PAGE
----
Peter Bagration: The Best Georgian General of the Napoleonic Wars
By Alexander Mikaberidze, FINS, Chairman of the Napoleonic Society of Georgia
Chapter I: The Early Years
Soldiers called him "The Eagle," while among the population he was
known as "Bog-rati-on" ? "The God of the Army." Disciple of the legendary
Peter (Ivanovich) Bagration descended from an ancient Georgian royal
dynasty of Bagrations. The Bagrations came from Tao-Klarjeti region
in the south-west Georgia. In second half of the 10th Century, during
the rule of the distinguished political figure David Kuropalates, the
great-great forefather of Peter Bagration. ("kuropalates" - a honor
title conferred by the Byzantine Emperor), Tao-Klarjeti became a large
David Kuropalates initiated the political unification of Georgia. Supported by Joané Marushisdze, his contemporary Kartlian (Iberia) eristavi and active political figure, David Kuropalates raised his adopted son Bagrat Bagration to the throne of Kartli (Iberia) (in 975) and Abkhazia (in 978), thereby actually uniting Eastern and Western Georgia into a single state. The Bagration Dynasty governed Georgia for almost 900 years.
Among the ancestors of P. Bagration were many prominent kings and statesmen: the greatest of Georgian kings, David IV the Builder, who liberated the country from the Turk Seljuks, defeating a Muslim coalition in the Didgori Valley on 12 August, 1121; legendary Empress Tamar, whose reign was called "the Golden Century" in Georgian history; King George VI the Brilliant, who liberated Georgia from the Mongols in 1330s and restored Georgian monasteries in the Holy Land; King George VII, who fought with the most fearsome enemy of Georgia, Timur (Tamerlan) who invaded Georgia for eight times in 14 years; Kings Bagrat V, Luarsab, Simon, and others, who are the Glory of the Georgia.
By 18th century the Bagrations became prominent in Persia as well. King Giorgi XI (Gurji Khan) became the commander-in-chief of the Persian Army, his brother Kaikhosro (Kusrow Khan) - Governor of the Persian capital, and another brother, Levan - Chief Justice of Persia. In 1700-1709, King Giorgi conquered and governed Afghanistan. However, he and his Georgian troops were murdered by the Afghans during the uprising in 1709. Kaikhsoro succeeded Giorgi as king of eastern Georgia, but also perished in a battle with Afghans in 1711. They were succeeded by Vakhtang IV, who brought prosperity and peace to Georgia. He attempted to oppose to the Persian and Ottoman designs, but, in 1723, after several years of struggle Vakhtang VI was compelled to flee to Russia together with retinue of 1200 men. The nephew of King Vakhtang VI, Alexander Bagration (son of Vakhtang's brother - Jese), stayed in Georgia until 1757 when he also moved to Russia. There he continued his military service in the Russian army.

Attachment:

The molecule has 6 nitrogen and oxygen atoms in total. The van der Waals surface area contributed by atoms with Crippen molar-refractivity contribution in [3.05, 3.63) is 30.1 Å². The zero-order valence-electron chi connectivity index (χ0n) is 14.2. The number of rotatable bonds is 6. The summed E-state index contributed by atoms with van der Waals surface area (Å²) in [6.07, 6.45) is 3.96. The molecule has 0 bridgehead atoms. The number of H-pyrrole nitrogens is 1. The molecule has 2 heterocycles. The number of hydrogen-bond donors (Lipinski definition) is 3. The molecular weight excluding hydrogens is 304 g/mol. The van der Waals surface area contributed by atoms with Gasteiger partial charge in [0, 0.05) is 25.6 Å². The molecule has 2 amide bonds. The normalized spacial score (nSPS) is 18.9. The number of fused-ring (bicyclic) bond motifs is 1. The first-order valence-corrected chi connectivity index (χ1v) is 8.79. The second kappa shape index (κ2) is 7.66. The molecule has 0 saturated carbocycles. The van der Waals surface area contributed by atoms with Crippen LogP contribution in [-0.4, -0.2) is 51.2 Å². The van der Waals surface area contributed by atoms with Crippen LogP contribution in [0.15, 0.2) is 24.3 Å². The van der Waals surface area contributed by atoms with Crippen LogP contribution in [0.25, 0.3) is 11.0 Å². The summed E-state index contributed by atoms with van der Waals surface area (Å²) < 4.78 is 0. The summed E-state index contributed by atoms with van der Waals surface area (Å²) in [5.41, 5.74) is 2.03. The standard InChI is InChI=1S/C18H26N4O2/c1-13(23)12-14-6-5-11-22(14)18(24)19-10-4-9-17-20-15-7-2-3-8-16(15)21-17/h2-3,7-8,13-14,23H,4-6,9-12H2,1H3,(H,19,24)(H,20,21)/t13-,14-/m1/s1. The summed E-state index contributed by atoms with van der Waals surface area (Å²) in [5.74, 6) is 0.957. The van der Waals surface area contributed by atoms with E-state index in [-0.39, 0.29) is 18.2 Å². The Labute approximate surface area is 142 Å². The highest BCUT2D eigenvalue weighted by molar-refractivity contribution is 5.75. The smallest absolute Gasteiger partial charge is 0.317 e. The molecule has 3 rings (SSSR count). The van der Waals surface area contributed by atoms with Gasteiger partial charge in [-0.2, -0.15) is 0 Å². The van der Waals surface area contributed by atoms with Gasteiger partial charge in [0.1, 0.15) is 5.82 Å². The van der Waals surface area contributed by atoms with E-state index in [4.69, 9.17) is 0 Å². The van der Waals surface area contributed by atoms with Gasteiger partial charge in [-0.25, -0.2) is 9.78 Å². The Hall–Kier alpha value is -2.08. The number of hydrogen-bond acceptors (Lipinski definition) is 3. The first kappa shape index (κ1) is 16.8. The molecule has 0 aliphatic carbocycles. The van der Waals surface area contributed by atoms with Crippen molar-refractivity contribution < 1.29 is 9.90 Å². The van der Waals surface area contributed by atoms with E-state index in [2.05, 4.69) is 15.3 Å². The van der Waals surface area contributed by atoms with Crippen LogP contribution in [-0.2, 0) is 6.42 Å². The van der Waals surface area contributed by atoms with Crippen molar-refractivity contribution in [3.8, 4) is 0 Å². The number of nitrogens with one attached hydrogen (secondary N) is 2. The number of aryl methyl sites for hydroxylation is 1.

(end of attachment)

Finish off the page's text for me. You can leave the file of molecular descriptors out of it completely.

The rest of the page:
As a lieutenant colonel, Alexander Bagration participated in the battles
in the northern Caucasus, in a defense of southeast borders of the Russian
Empire. He passed his military service on to his son Ivan Bagration,
who became a colonel. He resigned and moved to the city of Kizlyar with
his family. His son Peter, the future commander, was born in 1765, prior
to the move, in Georgia.
Unfortunately, little information is available about the early period of Bagration's life. He himself recalled that the parents often told him stories of his ancestors and their struggle. Perhaps for this reason, he showed great interest in and a love of military life. "With the milk of my mother, I have poured in myself a spirit of dash bravery" - wrote later Peter Bagration. Soon his dream was fulfilled. On February 21, 1782, at the age of 17 he enlisted as a sergeant in Astrakhan Infantry Regiment and, thus, his military career of almost 30 years had began.
Bagration's regiment was assigned to defend the southern border of
the Russian Empire,- near the Kuban and Terek Rivers. The Ottoman Sultan
held in the submission a significant territory of the Caucasus and organized
continuous attacks along the Russian border. Occasionally, these attacks
were coordinated with local princes, in particular with Circassians
and Chechens. In one of battles with the Chechens, the Russian troops
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